Jump to content
  • Sign in to follow this  

    Malvester Dixon Unlikely to be Declared Innocent in U.S. District Court of Danville

    Judge Jackson Kiser admitted that Malvester Dixon had been mistreated by the legal system, but said it was unlikely he would honor Dixon’s request to have the court officially declare him innocent. Dixon took his formal request to the U.S. District Court in Danville and Kiser told Dixon he was making his appeal to the wrong court.

    Dixon was convicted along with Maverick Thomas of paying Billy Ray Manns $10,000 dollars to kill Maverick’s wife, Lisa Thomas. Thomas was murdered in the clothing store in Uptown Martinsville that she and her husband owned. Police charged Manns with the murder and the first trial ended in a hung jury. The jury in the second trial acquitted Manns. Under the protection of double jeopardy, Manns admitted that he killed Thomas and collected the money from Maverick and Malvester. Manns was facing 20 years in prison for other crimes and agreed to a plea deal. For his testimony, former Martinsville Prosecutor Joan Ziglar agreed to a 1 year prison sentence for Manns. The testimony was enough to convince two separate juries that Malvester and Maverick hired Manns to kill Lisa. Both were tried, convicted, and imprisoned.

    From prison, Manns began telling other inmates he lied because the plea deal was too good of an offer to refuse. Eventually, Ziglar was forced to nolle prosse both cases and Malvester and Maverick were freed.

    It was suggested at the time that Lisa Manns, who was a member of Dixon’s church, had planned to leave the church and Malvester and Maverick believed their Nation of Islam faith gave them the right to end her life for doing so. Both men claim their innocence. It’s unknown whether Mann’s has changed his story again or not.  

    Sign in to follow this  

    User Feedback

    Recommended Comments

    There are no comments to display.

    You are commenting as a guest. If you have an account, please sign in.
    Add a comment...

    ×   Pasted as rich text.   Paste as plain text instead

      Only 75 emoji are allowed.

    ×   Your link has been automatically embedded.   Display as a link instead

    ×   Your previous content has been restored.   Clear editor

    ×   You cannot paste images directly. Upload or insert images from URL.

  • Blog Entries

    • By Martinsville Daily in Bill Wyatt 1
      Our network programming for radio and television has been provided to us almost exclusively by means of C-band transmission. The transmissions originate from orbiting satellites at very low power, therefore, it takes a very large dish to receive these small signals for re-transmission. Over the past ten years, interference has become more prevalent at our satellite farm on Chatham Heights Road. Now it has reached the level where many of our receivers no longer are able to provide reliable service. For those of you interested in a more technical explanation, here is one source.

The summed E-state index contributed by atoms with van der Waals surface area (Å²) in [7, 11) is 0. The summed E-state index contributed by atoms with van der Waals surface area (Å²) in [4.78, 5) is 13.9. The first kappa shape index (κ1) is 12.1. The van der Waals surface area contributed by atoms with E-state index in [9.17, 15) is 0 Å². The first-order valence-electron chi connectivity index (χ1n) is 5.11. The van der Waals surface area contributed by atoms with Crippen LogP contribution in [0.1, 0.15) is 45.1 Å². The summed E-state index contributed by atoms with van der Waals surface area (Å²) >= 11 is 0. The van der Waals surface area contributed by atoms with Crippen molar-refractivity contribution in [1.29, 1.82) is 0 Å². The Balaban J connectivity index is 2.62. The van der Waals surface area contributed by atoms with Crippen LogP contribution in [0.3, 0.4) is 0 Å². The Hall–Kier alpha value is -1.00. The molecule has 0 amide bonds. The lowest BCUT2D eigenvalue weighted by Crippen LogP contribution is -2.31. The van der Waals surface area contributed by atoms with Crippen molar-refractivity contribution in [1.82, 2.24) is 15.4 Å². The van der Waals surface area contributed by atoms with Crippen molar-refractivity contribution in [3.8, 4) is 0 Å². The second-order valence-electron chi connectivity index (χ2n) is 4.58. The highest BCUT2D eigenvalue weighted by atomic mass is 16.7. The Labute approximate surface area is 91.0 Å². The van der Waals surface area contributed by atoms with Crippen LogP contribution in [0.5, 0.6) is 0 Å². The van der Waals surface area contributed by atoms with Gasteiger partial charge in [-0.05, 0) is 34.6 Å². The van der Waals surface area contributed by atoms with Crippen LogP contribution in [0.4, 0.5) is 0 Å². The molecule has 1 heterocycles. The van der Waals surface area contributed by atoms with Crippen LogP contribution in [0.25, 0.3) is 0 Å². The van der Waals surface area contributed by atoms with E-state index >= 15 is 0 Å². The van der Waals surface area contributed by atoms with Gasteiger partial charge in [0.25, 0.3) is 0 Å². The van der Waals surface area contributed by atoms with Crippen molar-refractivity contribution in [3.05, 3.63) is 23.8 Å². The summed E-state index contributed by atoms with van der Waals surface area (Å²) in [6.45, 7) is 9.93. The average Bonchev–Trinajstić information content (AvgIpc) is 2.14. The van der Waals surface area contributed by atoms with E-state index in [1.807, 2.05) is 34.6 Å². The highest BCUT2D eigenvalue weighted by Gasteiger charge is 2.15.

The source article points out the "services in large areas covering intercontinental and global communications provide a wide range of services for distance learning, telemedicine, universal access, disaster recovery, national security, air navigation and safety, e-government. We have been able to determine the interference we are receiving is sporadic (not constant), and very strong. The spurious emission splatters across almost the entire C-band spectrum, rendering filters useless. We have not been able to determine the source of this interference, despite concerted efforts to do so. We have been able to determine the signature produced would indicate it is a ground-to-ground transmission and not listed in any databases confirming its use. I have talked with a number of experts in this field and the consensus is we are likely the victim of some government use, be it national security or the like. Regardless, there is no viable solution to our problem, at least not one that restores reliable C-band reception.
      Fortunately, we have been able to restore most of our network programming services with an IP solution. In some instances, an IP solution doesn't exist, and in those cases we have had to provide alternate programming. thisTV Network provides no alternative to C-band at this time, and the interference has rendered this source no longer viable during daytime hours. For whatever reason, the interference only occurs during the daylight hours. Our C-band reception is unaffected during the overnight hours. 
      Until a solution is found, our programming of thisTV Network will be limited to midnight to 6 AM. Should the interference become present during the overnight hours, we will be left with no recourse, but to discontinue thisTV Network.   
      Bill Wyatt
    • By Martinsville Daily in Bill Wyatt 1
      This morning around 10 AM our audio line that feeds the transmitter at Koehler from our studios went dead. You may recall we experienced some damage during storms last month causing the top portion of a utility pole to break off and fall to the ground. This same pole feeds our transmitter building. The pole was replaced today, and apparently, the workers did not reconnect the line. We reported the problem and CenturyLink has indicated they would have someone out within 24 hours. Given their word, WHEE should return to the airwaves sometime tomorrow.

      New utility pole

      What used to be our smooth and level entrance way

      Partial damage from last month's storms

      The broken utility pole that was replaced